20160527 D868990Thirty Toutouwai (North Island Robin) from Pureora Forest now have a new home some 400km north on pest-free Urupukapuka Island in the Bay of Islands.

They didn't get there on the wing, it took twenty people, five days of bird pre-feeding and catching, travel from and to the Bay of Islands and then a bumpy boat trip out to Urupukapuka Island for the job to be completed. All this was expertly managed by Project Island Song (a partnership between Rawhiti hapu Ngati Kuta and Patukeha, community conservation group the Guardians of the Bay of Islands and DoC ), members of Ngati Rereahu hapu from Pureora and conservation biologist Dr Kevin Parker.

Ngati Rereahu made this possible by generously allowing catching teams access to their birds deep in the stunning Pureora Forest.  This is the second translocation of their Toutouwai to the Bay of Islands, forty were successfully released on Moturua Island in the Bay of Islands in 2014.

A combination of  traps and four & eight metre long mist nets are used to catch the birds. Once one is caught it's carefully handled into a cotton bag and whisked away to Kevin Parker's base camp where it's weighed, measured, banded and placed in its own translocation box complete with electronic equipment that monitors its movements every split second. Captured birds are feed an a diet of meal worms and water twice a day until their release. How many meal worms can a Toutouwai eat?  One of them got through the whole 10gms in a sitting. You'll see a pic of what 10mg looks like in a can in the slideshow below. Hungry little critters.

The birds were transported north carefully through the dead of the night in a motorhome courtesy of Wilderness Campervans with the air con blasting cold. They arrived in Paihia at 2:15am, transferred to Fullers Great Sights boardroom for the night before being loaded onto one of Fullers vessels for a slow trip to the release site in Entico Bay on Urupukapuka Island.

The skies magically cleared as the boat arrived at the island and the forecast 45 knot gusts seemed to abate.  The release was dedicated to Teina Hook, a keen conservation worker from the Ngati Kuta hapu who died tragically earlier in the year. His children and his father Russell released the first boxes of birds. A crowd of 100 people had gathered to watch the release and for the unveiling of a pou dedicated to Teina.

What a wonderful team of committed folk doing fantastic work. Thanks so much for letting me tag along to take pictures.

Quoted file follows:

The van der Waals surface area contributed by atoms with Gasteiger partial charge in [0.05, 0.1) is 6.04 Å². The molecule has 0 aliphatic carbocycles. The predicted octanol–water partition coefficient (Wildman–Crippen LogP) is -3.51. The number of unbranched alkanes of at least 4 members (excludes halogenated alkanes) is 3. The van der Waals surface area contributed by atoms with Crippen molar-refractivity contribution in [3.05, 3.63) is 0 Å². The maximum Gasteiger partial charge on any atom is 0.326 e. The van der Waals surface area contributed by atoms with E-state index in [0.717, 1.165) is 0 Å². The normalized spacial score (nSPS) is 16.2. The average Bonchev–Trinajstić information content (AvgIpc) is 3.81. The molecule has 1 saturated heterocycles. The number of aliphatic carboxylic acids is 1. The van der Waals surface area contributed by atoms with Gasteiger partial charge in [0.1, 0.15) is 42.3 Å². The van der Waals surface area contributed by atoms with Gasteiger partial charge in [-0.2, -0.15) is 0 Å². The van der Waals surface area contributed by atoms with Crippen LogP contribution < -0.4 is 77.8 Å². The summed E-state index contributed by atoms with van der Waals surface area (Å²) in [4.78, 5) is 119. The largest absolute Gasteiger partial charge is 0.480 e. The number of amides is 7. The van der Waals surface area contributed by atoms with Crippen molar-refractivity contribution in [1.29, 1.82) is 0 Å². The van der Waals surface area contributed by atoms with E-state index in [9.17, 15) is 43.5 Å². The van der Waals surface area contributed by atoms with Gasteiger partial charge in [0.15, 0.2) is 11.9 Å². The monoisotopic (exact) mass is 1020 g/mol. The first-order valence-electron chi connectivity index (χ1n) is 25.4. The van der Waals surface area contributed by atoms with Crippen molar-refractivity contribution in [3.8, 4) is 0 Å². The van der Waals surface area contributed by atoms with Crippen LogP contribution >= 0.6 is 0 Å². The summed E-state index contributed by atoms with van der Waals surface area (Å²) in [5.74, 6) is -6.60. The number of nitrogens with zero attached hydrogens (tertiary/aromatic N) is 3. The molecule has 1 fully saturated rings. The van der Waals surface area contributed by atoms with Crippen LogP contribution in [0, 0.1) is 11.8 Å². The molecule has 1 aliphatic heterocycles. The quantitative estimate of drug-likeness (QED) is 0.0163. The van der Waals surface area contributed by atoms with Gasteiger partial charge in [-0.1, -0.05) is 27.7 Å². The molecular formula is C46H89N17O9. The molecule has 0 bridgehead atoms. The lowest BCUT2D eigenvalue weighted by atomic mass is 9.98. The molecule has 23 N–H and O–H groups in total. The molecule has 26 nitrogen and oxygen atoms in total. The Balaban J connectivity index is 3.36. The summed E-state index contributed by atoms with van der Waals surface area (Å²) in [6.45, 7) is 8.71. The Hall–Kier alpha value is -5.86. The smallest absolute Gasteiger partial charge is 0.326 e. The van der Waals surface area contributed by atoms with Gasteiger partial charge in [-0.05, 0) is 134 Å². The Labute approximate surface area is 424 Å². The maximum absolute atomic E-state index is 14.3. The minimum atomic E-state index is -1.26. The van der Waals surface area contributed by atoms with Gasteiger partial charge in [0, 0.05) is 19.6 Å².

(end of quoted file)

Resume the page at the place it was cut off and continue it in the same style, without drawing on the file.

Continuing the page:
Toutouwai / North Island Robin


The release was dedicated to Teina Hook

russell- release

Teina's Dad Russell releases the first Toutouwai


Teina's children unveil a pou dedicated to their Dad


Jamie and Richard opening some boxes

release fullers

Nardia (far right) opened up the Fullers boardroom at 2:00am in the morning so the birds could get a good nights sleep prior to release


30 boxes meticulously stowed and padded in the Wilderness Campervan


Magnificent Pureora Forest Park


Ed Emery from Ngati Rereahu hapu


Alice Hosted from DoC Kerikeri wth a Toutouwai


Kelvin and Rana luring Toutouwai with recorded calls from a cellphone via bluetooth to a boom box.


Alice and Rana spotting birds


Once the birds are spotted they are fed mealworms to attempt to bring them down to the ground.

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Rana setting a trap

mealworms in the jar

The traps are baited with mealworms in a jar and one wriggling on a hook


Phil Brown from DoC Kaitaia sets a trap

rana hold

Rana holds a totutouwai before transfer to a cotton bag

rana and ali

Rana Rewha and Alison Beath clear a Toutouwai from the all but invisible mist net. You can see the mesh against Ali's face.


Rana Rewha and Alison Beath remove a Toutouwai from a trap.


One more in the bag, Alice Hosted and Rana Rewha


Jamie Werner and BJ Black with a bagged Toutouwai ready for transfer to be weighed, measured, banded and put into a translocation box


Richard and Morag with a sucessful capture from the mist net.


Kelvin, Ali, Rana and Alice


Rob happy after catching one of the first birds...


Richard Robbins, project manager extraordinaire


Conservation biologist, Dr Kevin Parker weighs a Toutouwai


Conservation biologist, Kevin Parker measures a Toutouwai prior to transfer to its translocation box.


Kevin Parker and Sharon Kast.  Sharon is in charge of Toutouwai care from the time they are caught including making sure they are well fed!


To feed a Toutouwai - 10gms of mealworms twice a day...


Premium care for Toutouwai - Sharon Kast's notebook


Kevin demonstrates the trap's operation


Accommodation for up to three days - two perching spots,  meal worm and water containers, and electronic movement sensors.


Translocation boxes...


Pre-catch planning

catch bag

Catch bag manufacturing in full swing


Deb and Helen fed us to within an inch of our lives :)


A fantastic group of folk working for conservation